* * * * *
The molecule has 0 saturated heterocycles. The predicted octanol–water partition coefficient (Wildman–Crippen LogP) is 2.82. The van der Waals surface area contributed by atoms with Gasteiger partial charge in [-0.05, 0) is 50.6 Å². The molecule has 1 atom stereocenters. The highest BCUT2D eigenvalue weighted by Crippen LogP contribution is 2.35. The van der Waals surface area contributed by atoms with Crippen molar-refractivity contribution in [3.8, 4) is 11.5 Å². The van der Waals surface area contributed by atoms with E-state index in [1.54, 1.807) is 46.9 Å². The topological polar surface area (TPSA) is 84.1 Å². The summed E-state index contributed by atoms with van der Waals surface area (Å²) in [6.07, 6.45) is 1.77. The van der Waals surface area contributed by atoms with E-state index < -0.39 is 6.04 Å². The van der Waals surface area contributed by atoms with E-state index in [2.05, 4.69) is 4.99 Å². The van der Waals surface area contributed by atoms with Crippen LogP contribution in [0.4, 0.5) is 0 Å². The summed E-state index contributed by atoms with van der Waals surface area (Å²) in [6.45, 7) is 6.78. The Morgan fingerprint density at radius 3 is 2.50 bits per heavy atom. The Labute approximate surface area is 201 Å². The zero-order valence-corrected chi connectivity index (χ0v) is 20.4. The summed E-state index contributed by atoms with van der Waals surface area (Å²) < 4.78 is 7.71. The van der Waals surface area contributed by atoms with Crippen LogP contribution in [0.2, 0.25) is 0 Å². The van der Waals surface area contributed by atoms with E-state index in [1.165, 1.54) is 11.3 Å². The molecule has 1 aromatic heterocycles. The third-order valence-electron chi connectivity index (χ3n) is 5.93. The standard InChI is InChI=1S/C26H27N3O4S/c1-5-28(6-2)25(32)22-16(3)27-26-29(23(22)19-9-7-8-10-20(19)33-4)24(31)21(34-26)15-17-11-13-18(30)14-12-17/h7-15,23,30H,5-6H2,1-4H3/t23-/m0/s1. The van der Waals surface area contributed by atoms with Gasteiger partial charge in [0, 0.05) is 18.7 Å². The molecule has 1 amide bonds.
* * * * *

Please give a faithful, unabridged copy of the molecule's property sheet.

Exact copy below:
The molecule has 0 saturated heterocycles. The predicted octanol–water partition coefficient (Wildman–Crippen LogP) is 2.82. The van der Waals surface area contributed by atoms with Gasteiger partial charge in [-0.05, 0) is 50.6 Å². The molecule has 1 atom stereocenters. The highest BCUT2D eigenvalue weighted by Crippen LogP contribution is 2.35. The van der Waals surface area contributed by atoms with Crippen molar-refractivity contribution in [3.8, 4) is 11.5 Å². The van der Waals surface area contributed by atoms with E-state index in [1.54, 1.807) is 46.9 Å². The topological polar surface area (TPSA) is 84.1 Å². The summed E-state index contributed by atoms with van der Waals surface area (Å²) in [6.07, 6.45) is 1.77. The van der Waals surface area contributed by atoms with E-state index < -0.39 is 6.04 Å². The van der Waals surface area contributed by atoms with E-state index in [2.05, 4.69) is 4.99 Å². The van der Waals surface area contributed by atoms with Crippen LogP contribution in [0.4, 0.5) is 0 Å². The summed E-state index contributed by atoms with van der Waals surface area (Å²) in [6.45, 7) is 6.78. The Morgan fingerprint density at radius 3 is 2.50 bits per heavy atom. The Labute approximate surface area is 201 Å². The zero-order valence-corrected chi connectivity index (χ0v) is 20.4. The summed E-state index contributed by atoms with van der Waals surface area (Å²) < 4.78 is 7.71. The van der Waals surface area contributed by atoms with Crippen LogP contribution in [0.2, 0.25) is 0 Å². The van der Waals surface area contributed by atoms with E-state index in [1.165, 1.54) is 11.3 Å². The molecule has 1 aromatic heterocycles. The third-order valence-electron chi connectivity index (χ3n) is 5.93. The standard InChI is InChI=1S/C26H27N3O4S/c1-5-28(6-2)25(32)22-16(3)27-26-29(23(22)19-9-7-8-10-20(19)33-4)24(31)21(34-26)15-17-11-13-18(30)14-12-17/h7-15,23,30H,5-6H2,1-4H3/t23-/m0/s1. The van der Waals surface area contributed by atoms with Gasteiger partial charge in [0, 0.05) is 18.7 Å². The molecule has 1 amide bonds.